U.S. offshore policy draws industry criticism

Offshore basins need incentives to stay competitive with countries like Mexico, an industry trade group said.

By Daniel J. Graeber

April 18 (UPI) -- The United States can't stay competitive in the offshore oil and gas market without incentives like reduced royalty rates, an industry trade group said.

Going against policy recommendations, U.S. Interior Secretary Ryan Zinke said Tuesday the government won't cut royalty rates on profits from offshore drilling. In February, the Royalty Policy Committee, a panel made up for state, tribal and industry representatives, recommended cutting the rate from 18.75 percent to 12.5 percent.


Zinke said that pro-industry moves by President Donald Trump suggested the oil and gas sector could continue on its own momentum alone.

"Right now, we can maintain higher royalties from our offshore waters without compromising the record production and record exports our nation is experiencing," he said.

Ahead of a March auction for more than 77 million acres in federal waters offshore Alabama, Florida, Louisiana, Mississippi and Texas for oil and gas exploration and development, Randall Luthi, the president of the National Ocean Industries Association, said improved market conditions and the sheer size suggested it would be an improvement over previous auctions in the Gulf of Mexico. Reduced royalties would be further incentive.


"The results of recent sales on the Mexican side of the Gulf of Mexico are a significant indicator that the U.S. cannot continue to offer the same acreage at the same terms on the U.S. side of the Gulf and expect the offshore industry to find the acreage appealing enough to be the automatic revenue generator it has historically been," NOIA spokeswoman Nicolette Nye said in a statement. "NOIA continues to believe that adjusting royalty rates, including for the deepwater Gulf of Mexico, can encourage new investment in the exploration and development of offshore oil and natural gas resources."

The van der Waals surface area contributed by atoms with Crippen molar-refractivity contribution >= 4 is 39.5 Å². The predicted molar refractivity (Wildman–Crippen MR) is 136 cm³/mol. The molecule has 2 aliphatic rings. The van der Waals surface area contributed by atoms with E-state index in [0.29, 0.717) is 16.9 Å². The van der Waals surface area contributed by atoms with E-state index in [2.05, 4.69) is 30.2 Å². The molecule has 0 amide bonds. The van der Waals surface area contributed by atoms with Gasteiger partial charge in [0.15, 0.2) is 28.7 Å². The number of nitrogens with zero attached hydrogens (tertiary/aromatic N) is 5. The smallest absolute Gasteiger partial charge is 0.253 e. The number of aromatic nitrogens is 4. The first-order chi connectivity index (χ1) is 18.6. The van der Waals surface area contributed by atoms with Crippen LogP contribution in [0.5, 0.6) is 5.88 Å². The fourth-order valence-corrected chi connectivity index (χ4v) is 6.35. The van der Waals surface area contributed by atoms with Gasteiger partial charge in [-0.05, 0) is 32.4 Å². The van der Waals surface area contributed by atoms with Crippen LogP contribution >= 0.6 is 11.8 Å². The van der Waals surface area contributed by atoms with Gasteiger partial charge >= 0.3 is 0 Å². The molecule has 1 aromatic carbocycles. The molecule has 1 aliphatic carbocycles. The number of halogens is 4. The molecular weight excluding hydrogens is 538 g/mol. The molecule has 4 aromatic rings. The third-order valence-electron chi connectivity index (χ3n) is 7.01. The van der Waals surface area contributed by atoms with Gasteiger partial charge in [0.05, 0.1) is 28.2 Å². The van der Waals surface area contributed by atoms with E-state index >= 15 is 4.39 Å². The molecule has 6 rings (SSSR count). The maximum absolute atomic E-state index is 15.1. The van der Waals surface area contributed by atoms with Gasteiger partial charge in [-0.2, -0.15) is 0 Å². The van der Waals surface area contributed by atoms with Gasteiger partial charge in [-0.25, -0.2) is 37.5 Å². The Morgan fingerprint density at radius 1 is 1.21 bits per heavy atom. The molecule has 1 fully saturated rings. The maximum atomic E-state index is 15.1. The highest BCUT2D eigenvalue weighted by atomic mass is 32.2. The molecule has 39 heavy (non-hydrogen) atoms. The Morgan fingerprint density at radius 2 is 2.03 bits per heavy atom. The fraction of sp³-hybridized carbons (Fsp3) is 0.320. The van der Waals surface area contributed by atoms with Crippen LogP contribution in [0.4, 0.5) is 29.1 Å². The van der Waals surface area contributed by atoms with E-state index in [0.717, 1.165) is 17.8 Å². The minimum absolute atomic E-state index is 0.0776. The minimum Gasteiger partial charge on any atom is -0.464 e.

Mexico last month awarded 16 contracts to 14 companies grouped into 12 bidders during its latest auction for offshore contracts. The total investment over the lifetime of the contracts could be as high as $8.6 billion. The March auction in U.S. waters brought in only a fraction of that amount in high bids.

Nye's concern is part of a broader expression of frustration from an industry President Trump has vowed to support.

Jack Gerard, the president and CEO of the American Petroleum Institute, said the president's announcement of a 25 percent tariff on steel imports and a 10 percent tariff for aluminum was inconsistent with a goal of U.S. energy dominance.


The U.S. Association of Oil Pipe Lines, meanwhile, said the administration should use caution when considering new tariffs. Hundreds of millions of dollars could be added to the cost of major pipeline projects like Keystone XL and take jobs out of the U.S. economy.

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